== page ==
Boat Insurance

How to Find the Best Boat Insurance

Properly insure your boat and choose the best coverage for you

Boat Insurance

Recreational boating is a very popular summer activity for millions of people, but it’s not the cheapest hobby in the world. If you’ve decided to buy your own boat and splashed the cash, you’ll probably want to protect both it and yourself with proper boat insurance. 

Why do I need boat insurance?

Although it might seem unlikely, boating accidents do happen every year. If you don’t have insurance, you’ll be completely on the hook to pay for all injury and property damage expenses that you’re responsible for. 

This is true for your own boat as well. If your boat gets damaged in any way, you’ll be left with the bill to fix it. And since boats can easily cost in the tens of thousands of dollars, that’s probably not a bill you’d like to pay a 2nd time. 

Some of the most common types of boating claims include:

  • Colliding with another watercraft
  • Colliding with the pier when trying to dock
  • Weather or storm damage to your boat
  • Stolen boats, especially when parked in a garage

Boating Accident Statistics

Boating Accident by Primary Contributing Factor

What does boat insurance cover? 

Boat insurance is very similar to car or motorcycle insurance. The basics of a boat policy look like this: 

  • Bodily injury liability. Covers you for injuries and lawsuit expenses for accidents that you’re responsible for. 
  • Property damage liability. Covers you for property damage that you’re responsible for causing. 
  • Medical payments. This gives money to anyone who gets injured in your boat.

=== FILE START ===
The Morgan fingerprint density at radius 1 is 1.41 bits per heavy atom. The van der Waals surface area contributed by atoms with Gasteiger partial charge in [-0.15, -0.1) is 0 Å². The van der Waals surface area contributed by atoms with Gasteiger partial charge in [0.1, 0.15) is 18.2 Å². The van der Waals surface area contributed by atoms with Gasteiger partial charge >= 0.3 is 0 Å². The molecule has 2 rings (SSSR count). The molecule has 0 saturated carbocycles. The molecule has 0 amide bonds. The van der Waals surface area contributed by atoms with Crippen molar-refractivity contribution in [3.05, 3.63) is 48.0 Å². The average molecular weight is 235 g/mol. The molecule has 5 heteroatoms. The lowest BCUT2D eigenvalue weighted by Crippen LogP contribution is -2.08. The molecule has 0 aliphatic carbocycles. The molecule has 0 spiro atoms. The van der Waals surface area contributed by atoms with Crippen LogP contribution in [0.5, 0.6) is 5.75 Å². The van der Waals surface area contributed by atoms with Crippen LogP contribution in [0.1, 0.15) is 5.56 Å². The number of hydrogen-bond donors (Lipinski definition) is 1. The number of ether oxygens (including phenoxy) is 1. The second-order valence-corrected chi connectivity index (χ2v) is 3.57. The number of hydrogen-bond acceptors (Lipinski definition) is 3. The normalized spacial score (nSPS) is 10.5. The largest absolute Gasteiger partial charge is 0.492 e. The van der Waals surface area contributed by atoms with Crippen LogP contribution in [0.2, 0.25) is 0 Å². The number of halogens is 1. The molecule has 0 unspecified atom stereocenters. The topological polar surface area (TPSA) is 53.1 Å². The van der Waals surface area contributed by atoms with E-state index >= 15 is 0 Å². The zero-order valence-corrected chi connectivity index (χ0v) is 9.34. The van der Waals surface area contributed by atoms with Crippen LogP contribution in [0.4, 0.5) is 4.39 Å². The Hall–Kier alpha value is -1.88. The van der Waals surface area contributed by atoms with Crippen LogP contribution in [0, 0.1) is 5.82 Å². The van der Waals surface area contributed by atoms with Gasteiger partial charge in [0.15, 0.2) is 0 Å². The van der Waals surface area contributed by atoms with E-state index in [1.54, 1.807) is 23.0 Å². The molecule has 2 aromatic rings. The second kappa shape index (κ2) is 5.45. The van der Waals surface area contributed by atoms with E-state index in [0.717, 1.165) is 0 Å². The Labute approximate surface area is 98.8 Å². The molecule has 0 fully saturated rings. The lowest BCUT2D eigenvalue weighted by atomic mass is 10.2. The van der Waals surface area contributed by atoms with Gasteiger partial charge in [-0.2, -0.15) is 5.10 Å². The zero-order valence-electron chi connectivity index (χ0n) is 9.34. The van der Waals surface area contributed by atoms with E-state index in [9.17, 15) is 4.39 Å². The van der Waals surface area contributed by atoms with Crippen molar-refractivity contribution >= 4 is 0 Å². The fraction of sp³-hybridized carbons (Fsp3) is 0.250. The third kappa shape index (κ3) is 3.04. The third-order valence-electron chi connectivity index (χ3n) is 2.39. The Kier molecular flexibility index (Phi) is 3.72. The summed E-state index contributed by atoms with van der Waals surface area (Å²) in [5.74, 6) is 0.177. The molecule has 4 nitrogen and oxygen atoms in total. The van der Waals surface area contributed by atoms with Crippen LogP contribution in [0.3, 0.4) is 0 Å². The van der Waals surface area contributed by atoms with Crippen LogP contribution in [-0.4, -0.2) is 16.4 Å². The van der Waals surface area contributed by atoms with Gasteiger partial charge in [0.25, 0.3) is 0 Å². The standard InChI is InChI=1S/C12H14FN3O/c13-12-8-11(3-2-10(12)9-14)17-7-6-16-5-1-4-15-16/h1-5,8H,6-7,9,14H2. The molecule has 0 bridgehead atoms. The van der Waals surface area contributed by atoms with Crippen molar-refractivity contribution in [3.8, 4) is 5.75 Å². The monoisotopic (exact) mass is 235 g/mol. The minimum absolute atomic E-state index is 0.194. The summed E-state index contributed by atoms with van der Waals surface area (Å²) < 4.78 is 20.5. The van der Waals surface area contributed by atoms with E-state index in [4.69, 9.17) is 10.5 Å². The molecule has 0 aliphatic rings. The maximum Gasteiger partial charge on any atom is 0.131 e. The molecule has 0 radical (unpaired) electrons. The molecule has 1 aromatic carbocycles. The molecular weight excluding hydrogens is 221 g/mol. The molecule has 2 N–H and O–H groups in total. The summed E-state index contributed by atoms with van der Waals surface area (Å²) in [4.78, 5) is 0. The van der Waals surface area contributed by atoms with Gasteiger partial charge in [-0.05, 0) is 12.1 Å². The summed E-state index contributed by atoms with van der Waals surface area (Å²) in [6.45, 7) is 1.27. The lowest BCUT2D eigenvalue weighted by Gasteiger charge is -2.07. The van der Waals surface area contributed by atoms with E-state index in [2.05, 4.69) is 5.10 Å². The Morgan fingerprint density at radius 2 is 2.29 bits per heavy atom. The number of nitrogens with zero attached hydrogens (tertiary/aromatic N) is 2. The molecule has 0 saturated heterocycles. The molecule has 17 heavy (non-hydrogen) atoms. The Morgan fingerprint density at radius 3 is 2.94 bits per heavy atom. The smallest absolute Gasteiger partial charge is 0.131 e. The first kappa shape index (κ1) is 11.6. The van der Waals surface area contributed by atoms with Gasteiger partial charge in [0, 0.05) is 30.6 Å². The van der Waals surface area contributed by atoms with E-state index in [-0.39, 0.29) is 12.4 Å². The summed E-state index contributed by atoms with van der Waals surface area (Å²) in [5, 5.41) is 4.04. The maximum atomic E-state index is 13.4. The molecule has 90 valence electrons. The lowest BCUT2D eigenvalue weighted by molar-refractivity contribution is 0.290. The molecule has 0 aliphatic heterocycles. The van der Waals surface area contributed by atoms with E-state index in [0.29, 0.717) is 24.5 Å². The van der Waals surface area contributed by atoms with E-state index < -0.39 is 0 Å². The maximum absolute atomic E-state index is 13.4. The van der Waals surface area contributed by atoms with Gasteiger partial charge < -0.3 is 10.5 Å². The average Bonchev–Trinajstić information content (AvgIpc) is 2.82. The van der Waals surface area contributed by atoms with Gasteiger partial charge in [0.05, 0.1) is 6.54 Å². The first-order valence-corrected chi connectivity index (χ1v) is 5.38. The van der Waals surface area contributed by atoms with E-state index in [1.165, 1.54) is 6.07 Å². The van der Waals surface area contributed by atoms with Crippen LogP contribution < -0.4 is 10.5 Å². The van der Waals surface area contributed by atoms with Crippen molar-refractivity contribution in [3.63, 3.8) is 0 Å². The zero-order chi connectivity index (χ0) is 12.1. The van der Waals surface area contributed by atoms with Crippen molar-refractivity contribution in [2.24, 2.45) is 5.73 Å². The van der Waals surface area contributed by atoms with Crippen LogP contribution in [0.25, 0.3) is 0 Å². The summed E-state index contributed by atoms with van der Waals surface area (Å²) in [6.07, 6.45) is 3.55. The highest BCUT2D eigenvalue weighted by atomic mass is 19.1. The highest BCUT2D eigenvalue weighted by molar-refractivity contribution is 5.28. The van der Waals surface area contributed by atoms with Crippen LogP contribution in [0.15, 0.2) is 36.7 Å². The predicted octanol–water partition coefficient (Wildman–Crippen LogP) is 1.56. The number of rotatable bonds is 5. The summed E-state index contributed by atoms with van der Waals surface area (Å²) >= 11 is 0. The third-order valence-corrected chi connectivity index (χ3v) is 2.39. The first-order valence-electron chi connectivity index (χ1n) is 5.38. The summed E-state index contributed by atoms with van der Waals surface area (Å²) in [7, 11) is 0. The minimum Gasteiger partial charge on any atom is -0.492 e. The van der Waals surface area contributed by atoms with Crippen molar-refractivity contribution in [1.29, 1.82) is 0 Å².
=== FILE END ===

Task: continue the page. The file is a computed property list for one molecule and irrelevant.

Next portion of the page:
• Physical damage to your boat, engine, and trailer. If you want to cover your boat for physical damage, typically you can also choose to include coverage for an engine and boat trailer. 

Additionally, many insurance companies offer specialized boating packages or coverages that could include the following:

  • Uninsured/Underinsured boaters. Just like car insurance, this covers your injury expenses if the other boater is responsible but either doesn’t have any insurance or doesn’t have enough to cover your expenses. 
  • Fishing equipment. Sometimes fishing equipment is automatically included up to a certain limit, such as $1,000. If it’s not automatic or you want higher limits, those are available. 
  • Water sports liability. Some policies exclude water sports from your liability coverage, so be sure to read your policy or ask your independent agent if it’s covered under yours. 
  • Emergency assistance on the water. This coverage endorsement provides water towing and other assistance services through a maritime dispatch center.